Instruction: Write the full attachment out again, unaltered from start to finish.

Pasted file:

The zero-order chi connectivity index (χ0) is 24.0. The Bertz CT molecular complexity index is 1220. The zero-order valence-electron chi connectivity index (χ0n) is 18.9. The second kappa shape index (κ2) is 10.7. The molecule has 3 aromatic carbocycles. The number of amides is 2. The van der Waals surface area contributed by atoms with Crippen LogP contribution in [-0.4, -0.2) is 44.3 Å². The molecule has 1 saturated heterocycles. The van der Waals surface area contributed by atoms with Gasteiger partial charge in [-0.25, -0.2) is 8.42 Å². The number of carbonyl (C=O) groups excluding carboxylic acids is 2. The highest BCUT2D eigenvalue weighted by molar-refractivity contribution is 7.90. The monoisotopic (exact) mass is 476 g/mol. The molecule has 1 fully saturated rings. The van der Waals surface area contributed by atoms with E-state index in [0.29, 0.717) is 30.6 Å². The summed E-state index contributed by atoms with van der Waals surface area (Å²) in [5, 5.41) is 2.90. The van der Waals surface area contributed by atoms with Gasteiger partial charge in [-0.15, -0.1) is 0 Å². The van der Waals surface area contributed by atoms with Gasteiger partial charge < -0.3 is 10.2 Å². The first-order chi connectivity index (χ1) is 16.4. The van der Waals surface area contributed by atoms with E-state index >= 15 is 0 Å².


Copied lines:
The zero-order chi connectivity index (χ0) is 24.0. The Bertz CT molecular complexity index is 1220. The zero-order valence-electron chi connectivity index (χ0n) is 18.9. The second kappa shape index (κ2) is 10.7. The molecule has 3 aromatic carbocycles. The number of amides is 2. The van der Waals surface area contributed by atoms with Crippen LogP contribution in [-0.4, -0.2) is 44.3 Å². The molecule has 1 saturated heterocycles. The van der Waals surface area contributed by atoms with Gasteiger partial charge in [-0.25, -0.2) is 8.42 Å². The number of carbonyl (C=O) groups excluding carboxylic acids is 2. The highest BCUT2D eigenvalue weighted by molar-refractivity contribution is 7.90. The monoisotopic (exact) mass is 476 g/mol. The molecule has 1 fully saturated rings. The van der Waals surface area contributed by atoms with E-state index in [0.29, 0.717) is 30.6 Å². The summed E-state index contributed by atoms with van der Waals surface area (Å²) in [5, 5.41) is 2.90. The van der Waals surface area contributed by atoms with Gasteiger partial charge in [-0.15, -0.1) is 0 Å². The van der Waals surface area contributed by atoms with Gasteiger partial charge < -0.3 is 10.2 Å². The first-order chi connectivity index (χ1) is 16.4. The van der Waals surface area contributed by atoms with E-state index >= 15 is 0 Å².